Unfortunately, Navionics has not yet decided to support the N7 with their Android version. This is rather shocking since it's one of the most successful Android tablets in existence. I've had mine since July 2012.

For Canadian support, I think that Plan2Nav is the only choice. That's C-Map's own product. It's not bad and not very expensive. They haven't gotten very much publicity for the product and it sadly doesn't support ActiveCaptain (it should - it's free for them to add it).

My own ActiveCaptain Companion will fully support Android and needless to say works extremely well on the N7. I shot a video last fall of it in real use at my helm showing the N7:


While the ActiveCaptain Companion is not a navigation app with nautical charts, it does do some very special things that aren't done by any other apps on any platform. And of course, the Companion will be free.

Check out the video and see how it handles hazards in a very unique way. That's just one of dozens of things it'll do.
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Old 01-24-2013, 12:05 AM   #9
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Check out the video and see how it handles hazards in a very unique way. That's just one of dozens of things it'll do.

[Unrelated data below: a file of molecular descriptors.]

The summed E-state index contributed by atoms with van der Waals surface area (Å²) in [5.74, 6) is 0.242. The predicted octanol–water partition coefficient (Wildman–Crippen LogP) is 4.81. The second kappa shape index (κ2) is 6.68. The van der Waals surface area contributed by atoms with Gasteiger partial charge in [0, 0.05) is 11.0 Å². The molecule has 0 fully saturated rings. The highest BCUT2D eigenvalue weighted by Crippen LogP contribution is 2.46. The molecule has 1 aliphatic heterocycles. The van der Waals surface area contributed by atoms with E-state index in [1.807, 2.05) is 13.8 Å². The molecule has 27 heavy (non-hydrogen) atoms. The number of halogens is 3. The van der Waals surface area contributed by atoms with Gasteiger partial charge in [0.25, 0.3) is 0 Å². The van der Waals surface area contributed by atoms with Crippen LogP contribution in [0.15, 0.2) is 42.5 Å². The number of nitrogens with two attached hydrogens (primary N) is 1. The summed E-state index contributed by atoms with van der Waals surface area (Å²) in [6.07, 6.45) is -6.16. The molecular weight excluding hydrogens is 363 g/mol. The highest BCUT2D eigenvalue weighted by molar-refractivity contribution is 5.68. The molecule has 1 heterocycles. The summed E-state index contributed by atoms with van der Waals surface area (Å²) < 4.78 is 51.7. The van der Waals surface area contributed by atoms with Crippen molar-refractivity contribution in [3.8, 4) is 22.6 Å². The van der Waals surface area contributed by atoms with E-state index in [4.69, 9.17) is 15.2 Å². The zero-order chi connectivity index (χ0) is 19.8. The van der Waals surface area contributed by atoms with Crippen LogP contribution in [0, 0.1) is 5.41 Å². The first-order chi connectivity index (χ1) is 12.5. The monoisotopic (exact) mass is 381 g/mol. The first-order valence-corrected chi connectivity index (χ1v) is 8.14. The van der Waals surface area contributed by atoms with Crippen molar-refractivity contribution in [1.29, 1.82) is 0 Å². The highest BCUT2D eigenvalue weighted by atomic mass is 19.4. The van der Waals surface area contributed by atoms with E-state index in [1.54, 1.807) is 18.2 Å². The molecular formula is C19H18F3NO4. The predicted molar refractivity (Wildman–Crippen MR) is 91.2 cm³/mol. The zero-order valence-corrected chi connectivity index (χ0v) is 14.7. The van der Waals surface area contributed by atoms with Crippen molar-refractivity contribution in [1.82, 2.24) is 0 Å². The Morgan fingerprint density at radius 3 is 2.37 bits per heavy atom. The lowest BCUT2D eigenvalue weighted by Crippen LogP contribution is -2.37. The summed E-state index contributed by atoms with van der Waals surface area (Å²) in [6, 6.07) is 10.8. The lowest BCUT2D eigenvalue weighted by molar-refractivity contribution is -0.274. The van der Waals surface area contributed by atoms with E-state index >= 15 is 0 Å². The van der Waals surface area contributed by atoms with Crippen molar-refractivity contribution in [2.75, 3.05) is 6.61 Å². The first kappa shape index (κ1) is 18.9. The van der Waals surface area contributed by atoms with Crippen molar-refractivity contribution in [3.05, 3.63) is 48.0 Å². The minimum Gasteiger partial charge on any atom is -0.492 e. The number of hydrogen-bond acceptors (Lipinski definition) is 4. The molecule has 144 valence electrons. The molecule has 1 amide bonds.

That's an impressive use of the technology and I can certainly see the value in it.

But all this, and the AIS thread as well, brings to mind a good friend of mine who is the chief production pilot for the 787 program. He was also one of the flight test pilots for the program during the testing phase. I did some video work for him last year and when we were finished and were both sitting on the flight deck of the 787 we'd been using I asked him what the plane was like as an airplane. What it was like to fly it, in other words.

This is a fellow who when I first met him was a Beaver pilot at Kenmore Air. And today he still flies both a Beaver and a Cessna 180. He also flies all our other models-- 37, 47, 67, and 77 as well as the 87.

He thought for a moment and then said (I'm paraphrasing), "Well it flies very nicely. Smooth on the controls, responsive, feels right. But," he added, it's not all that much fun to fly. It's more like playing a video game than flying an airplane."

And it seems to me that perhaps boating is going the same way. We have all sorts of electronic gizmos--- many of which we have and use on our own boat. But each new device or capability seems to take away more of the "fun" of running a boat. We have more and more "stuff" telling us what's around us, what's ahead of us, what's going to happen in three miles, two miles, one mile. We are fed the names and speeds and headings of every ship on the planet, or at least every one with an AIS transponder.